precognition

noun

pre·​cog·​ni·​tion ˌprē-(ˌ)käg-ˈni-shən How to pronounce precognition (audio)
: clairvoyance relating to an event or state not yet experienced
precognitive adjective

Examples of precognition in a Sentence

Recent Examples on the Web But in behavioral science, many scholars point to an article published in a mainstream psychology journal in 2011 claiming evidence of precognition — that is, the ability to sense the future. Noam Scheiber, New York Times, 30 Sep. 2023 But instead of rearranging itself around Barker’s research into precognition, the paradigm shifted away from him and snapped more firmly into place. Ian Beacock, The New Republic, 25 Aug. 2022 The evidence for precognition was staring us in the face all along. Ed Yong, Discover Magazine, 19 May 2012 So Bem devised a series of experiments to test precognition. Yudhijit Bhattacharjee, Discover Magazine, 13 May 2012 Take the example of psychologist Daryl Bem, who has infuriated his colleagues by publishing an experiment that supports the existence of precognition: the ability to sense events that have not yet happened. Corey S Powell, Discover Magazine, 4 Apr. 2012 The show enjoyed a one-two punch (or kick) of precognition. Mike Bloom, The Hollywood Reporter, 16 Nov. 2022 During his time in Aberfan, Barker tactfully but doggedly set about recording examples of precognition that came his way. Kathryn Hughes, The New York Review of Books, 19 Oct. 2022 More daringly, Barker thought that proving the existence of precognition would overturn the basic human understanding of linear time. Ian Beacock, The New Republic, 25 Aug. 2022 See More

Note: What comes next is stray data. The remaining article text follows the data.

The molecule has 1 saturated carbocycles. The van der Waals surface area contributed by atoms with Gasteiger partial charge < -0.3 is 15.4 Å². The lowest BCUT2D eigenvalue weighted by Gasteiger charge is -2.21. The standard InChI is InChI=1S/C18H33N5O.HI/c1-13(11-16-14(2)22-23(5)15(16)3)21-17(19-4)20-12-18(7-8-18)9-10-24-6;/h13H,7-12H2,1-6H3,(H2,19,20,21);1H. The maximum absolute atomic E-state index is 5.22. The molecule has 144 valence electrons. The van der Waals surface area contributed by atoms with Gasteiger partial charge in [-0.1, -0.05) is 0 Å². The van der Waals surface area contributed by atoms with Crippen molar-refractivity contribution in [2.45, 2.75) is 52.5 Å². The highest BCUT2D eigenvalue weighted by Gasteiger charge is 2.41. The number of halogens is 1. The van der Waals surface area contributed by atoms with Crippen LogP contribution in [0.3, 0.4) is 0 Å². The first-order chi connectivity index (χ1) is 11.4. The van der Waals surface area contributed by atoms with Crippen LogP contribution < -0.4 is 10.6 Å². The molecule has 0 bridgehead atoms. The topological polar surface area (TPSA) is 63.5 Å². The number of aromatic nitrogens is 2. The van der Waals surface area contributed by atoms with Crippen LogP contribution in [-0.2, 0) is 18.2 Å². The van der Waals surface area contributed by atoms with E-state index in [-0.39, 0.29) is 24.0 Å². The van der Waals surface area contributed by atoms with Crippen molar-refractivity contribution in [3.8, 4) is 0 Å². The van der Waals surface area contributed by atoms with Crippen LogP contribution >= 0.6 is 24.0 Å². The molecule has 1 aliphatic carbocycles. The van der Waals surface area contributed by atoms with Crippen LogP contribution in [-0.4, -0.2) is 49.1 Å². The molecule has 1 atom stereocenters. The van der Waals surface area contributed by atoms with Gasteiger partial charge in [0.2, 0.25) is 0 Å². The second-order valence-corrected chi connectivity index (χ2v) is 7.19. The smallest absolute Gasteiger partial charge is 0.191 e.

These examples are programmatically compiled from various online sources to illustrate current usage of the word 'precognition.' Any opinions expressed in the examples do not represent those of Merriam-Webster or its editors. Send us feedback about these examples.

Word History

Etymology

Late Latin praecognition-, praecognitio, from Latin praecognoscere to know beforehand, from prae- + cognoscere to know — more at cognition

First Known Use

15th century, in the meaning defined above

Time Traveler
The first known use of precognition was in the 15th century

Dictionary Entries Near precognition

Cite this Entry

“Precognition.” Merriam-Webster.com Dictionary, Merriam-Webster, https://www.merriam-webster.com/dictionary/precognition. Accessed 2 Mar. 2024.

Medical Definition

precognition

noun
pre·​cog·​ni·​tion ˌprē-(ˌ)käg-ˈnish-ən How to pronounce precognition (audio)
: clairvoyance relating to an event or state not yet experienced compare psychokinesis, telekinesis
precognitive adjective

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